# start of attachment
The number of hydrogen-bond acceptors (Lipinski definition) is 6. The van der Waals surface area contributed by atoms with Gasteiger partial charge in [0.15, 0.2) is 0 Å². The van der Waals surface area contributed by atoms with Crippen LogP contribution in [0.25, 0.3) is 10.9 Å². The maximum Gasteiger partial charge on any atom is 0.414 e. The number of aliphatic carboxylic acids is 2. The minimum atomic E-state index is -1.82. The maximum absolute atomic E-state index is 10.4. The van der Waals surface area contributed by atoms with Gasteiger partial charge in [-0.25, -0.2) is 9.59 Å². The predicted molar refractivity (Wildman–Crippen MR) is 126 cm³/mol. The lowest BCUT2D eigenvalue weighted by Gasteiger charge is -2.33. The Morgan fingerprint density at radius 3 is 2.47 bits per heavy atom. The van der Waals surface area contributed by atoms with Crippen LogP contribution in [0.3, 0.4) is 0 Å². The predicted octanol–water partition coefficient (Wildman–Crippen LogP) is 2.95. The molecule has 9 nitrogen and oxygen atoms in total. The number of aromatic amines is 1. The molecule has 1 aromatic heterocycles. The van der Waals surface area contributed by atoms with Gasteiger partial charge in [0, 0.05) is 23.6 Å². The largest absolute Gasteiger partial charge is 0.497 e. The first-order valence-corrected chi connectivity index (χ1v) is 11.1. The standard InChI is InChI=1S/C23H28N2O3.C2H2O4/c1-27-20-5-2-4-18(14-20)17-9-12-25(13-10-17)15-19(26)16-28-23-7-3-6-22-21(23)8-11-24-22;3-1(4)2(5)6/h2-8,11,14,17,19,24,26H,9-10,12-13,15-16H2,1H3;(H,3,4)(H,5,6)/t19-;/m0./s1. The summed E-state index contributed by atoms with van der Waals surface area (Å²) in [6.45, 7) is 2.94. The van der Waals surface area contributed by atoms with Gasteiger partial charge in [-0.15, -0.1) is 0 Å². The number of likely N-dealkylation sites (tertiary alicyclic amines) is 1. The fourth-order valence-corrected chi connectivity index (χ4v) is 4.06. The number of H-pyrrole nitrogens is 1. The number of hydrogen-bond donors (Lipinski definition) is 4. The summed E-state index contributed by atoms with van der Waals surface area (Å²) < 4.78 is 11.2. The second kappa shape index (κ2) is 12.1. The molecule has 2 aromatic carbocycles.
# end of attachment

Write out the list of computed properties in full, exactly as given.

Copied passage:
The number of hydrogen-bond acceptors (Lipinski definition) is 6. The van der Waals surface area contributed by atoms with Gasteiger partial charge in [0.15, 0.2) is 0 Å². The van der Waals surface area contributed by atoms with Crippen LogP contribution in [0.25, 0.3) is 10.9 Å². The maximum Gasteiger partial charge on any atom is 0.414 e. The number of aliphatic carboxylic acids is 2. The minimum atomic E-state index is -1.82. The maximum absolute atomic E-state index is 10.4. The van der Waals surface area contributed by atoms with Gasteiger partial charge in [-0.25, -0.2) is 9.59 Å². The predicted molar refractivity (Wildman–Crippen MR) is 126 cm³/mol. The lowest BCUT2D eigenvalue weighted by Gasteiger charge is -2.33. The Morgan fingerprint density at radius 3 is 2.47 bits per heavy atom. The van der Waals surface area contributed by atoms with Crippen LogP contribution in [0.3, 0.4) is 0 Å². The predicted octanol–water partition coefficient (Wildman–Crippen LogP) is 2.95. The molecule has 9 nitrogen and oxygen atoms in total. The number of aromatic amines is 1. The molecule has 1 aromatic heterocycles. The van der Waals surface area contributed by atoms with Gasteiger partial charge in [0, 0.05) is 23.6 Å². The largest absolute Gasteiger partial charge is 0.497 e. The first-order valence-corrected chi connectivity index (χ1v) is 11.1. The standard InChI is InChI=1S/C23H28N2O3.C2H2O4/c1-27-20-5-2-4-18(14-20)17-9-12-25(13-10-17)15-19(26)16-28-23-7-3-6-22-21(23)8-11-24-22;3-1(4)2(5)6/h2-8,11,14,17,19,24,26H,9-10,12-13,15-16H2,1H3;(H,3,4)(H,5,6)/t19-;/m0./s1. The summed E-state index contributed by atoms with van der Waals surface area (Å²) in [6.45, 7) is 2.94. The van der Waals surface area contributed by atoms with Gasteiger partial charge in [-0.15, -0.1) is 0 Å². The number of likely N-dealkylation sites (tertiary alicyclic amines) is 1. The fourth-order valence-corrected chi connectivity index (χ4v) is 4.06. The number of H-pyrrole nitrogens is 1. The number of hydrogen-bond donors (Lipinski definition) is 4. The summed E-state index contributed by atoms with van der Waals surface area (Å²) < 4.78 is 11.2. The second kappa shape index (κ2) is 12.1. The molecule has 2 aromatic carbocycles.